The network working and autism

Posted by Gina Rosenthal in CCK08 | Tagged , , | 7 Comments

This post is going to be rather free form because I feel like I have so much in my brain that I need to get out.

One of the common explanations for the difference of connectivism and constructivism is that constructivism happens in your head, and connectivism happens out in “the network”.

My question was what about people with autism? You have autistic savants that don’t interact with the network, but they are absolute experts in their special interest.

Well someone has been studying that. Allan Snyder has figured out a way to turn off the left temporal lobe to induce a savant-like state. Basically the idea is that if the left temporal lobe is shut off, sensory data from the outside world (dare I say the network?) has direct access to your brain. It gets right to the brain’s processor, going around all of the filters that left temporal lobe has for us.

So, maybe info flows through the networks (just like computer networks), but the data is processed through filters in your left temporal node to be processed by your brain into information that is relevant to *you*. The filters are what create the relevant. Autistic people are able to absorb more of the data in raw form because their filters are inhibited for some reason.

It is obvious info flows through the network: someone that follows me on Twitter because of CCK08 saw me tweeting about autism (my daughter has Asperger’s Syndrome). Her daughter was just diagnosed as being on the spectrum, and she asked me for links so she could get some more information for herself. I threw together a quick blog post of resources. I’m pretty tapped into a very helpful network that helps me help my daughter, and now my CCK08 classmate is able to join that network too.

In networking terms, my classmate learned my routing table.

Maybe I will try to draw a picture of this from a (computer) networking point of view. Tomorrow.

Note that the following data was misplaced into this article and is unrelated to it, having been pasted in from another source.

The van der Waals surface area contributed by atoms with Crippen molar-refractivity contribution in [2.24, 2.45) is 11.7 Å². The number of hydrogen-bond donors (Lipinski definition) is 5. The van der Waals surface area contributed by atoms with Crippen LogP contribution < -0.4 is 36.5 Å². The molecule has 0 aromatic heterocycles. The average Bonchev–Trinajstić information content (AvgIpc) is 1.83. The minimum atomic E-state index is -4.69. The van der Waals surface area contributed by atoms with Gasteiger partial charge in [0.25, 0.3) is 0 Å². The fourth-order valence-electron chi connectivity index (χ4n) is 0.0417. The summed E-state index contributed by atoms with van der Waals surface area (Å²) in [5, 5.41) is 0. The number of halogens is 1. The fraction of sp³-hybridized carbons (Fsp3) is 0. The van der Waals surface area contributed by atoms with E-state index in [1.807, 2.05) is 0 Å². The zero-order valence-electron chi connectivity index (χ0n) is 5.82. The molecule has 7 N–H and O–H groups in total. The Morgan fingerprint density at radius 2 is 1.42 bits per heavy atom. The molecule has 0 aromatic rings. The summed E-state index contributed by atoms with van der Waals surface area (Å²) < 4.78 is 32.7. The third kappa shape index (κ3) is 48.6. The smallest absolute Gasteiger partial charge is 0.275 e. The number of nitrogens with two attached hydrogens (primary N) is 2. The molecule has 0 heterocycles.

7 Responses to The network working and autism

  1. Maru says:

    Hi Gina!
    Interesting articule. I saw the tweets and noticed the connection you made, it is wonderful that now you two are linked to the same support system.
    As the readings point out, you did not “transfer” knwledge, you shared a connection and she will use that information to fulfill her needs.
    Great job! Congrats!

  2. gminks says:

    I transferred knowledge of the connection, which is almost as important as the information that can be accessed by the connection.

    Dodd Hall, the building that was FSU’s first library, has this quote over the doors:
    “The half of knowledge, is knowing where to find knowledge.”

  3. BlancheMaynard says:

    And I’m the one who connected with Gina’s network. The course is already a success for me. I’m never going to delete my Twitter account again 😉

    Merci Gina

  4. Ed Webb says:

    And here I come, a lurker in the CCK08 community, attention grabbed by the autism/networking connection (I also have a child who may or may not be on the spectrum, so have done rather a lot of reading and thinking about what autism is and is not). Likely outcomes of this getting through my filters? 1. I follow this blog. 2. I get more active in the CCK08 network. Ain’t connectivity marvelous?

  5. gminks says:

    Ed, you may want to check out my other blog if you are looking for autism resource. That is where I post about Asperger’s Syndrome (my daughter’s dx) and the spectrum in general.

    I am so excited about real connections over an issue that is so important to me! 🙂

  6. Howard Errey says:

    Thanks Gina for this fascinating idea and link (for someone with a challenged left frontal lobe!).

    Interested in how someone in Aspergers might learn to form and utilize online networks (quite a challenge for many) and how that might translate or be a model for them forming f2f networks.

  7. Keith Lyons says:


    I saw the alert about this post a few days ago. I apologise that I have only just got around to responding. Radio National here in Australia has regular discussions around autism and Aspergers in a number of it programs. My wife and I have been involved in working with a range of learners and we believe that it is our work with Aspergers that has helped us to clarify our passion for teaching and learning. A recent Radio National program about the establishment of a self-help group (in Ireland?) gave us even more stimulus to consider the issues you raise.



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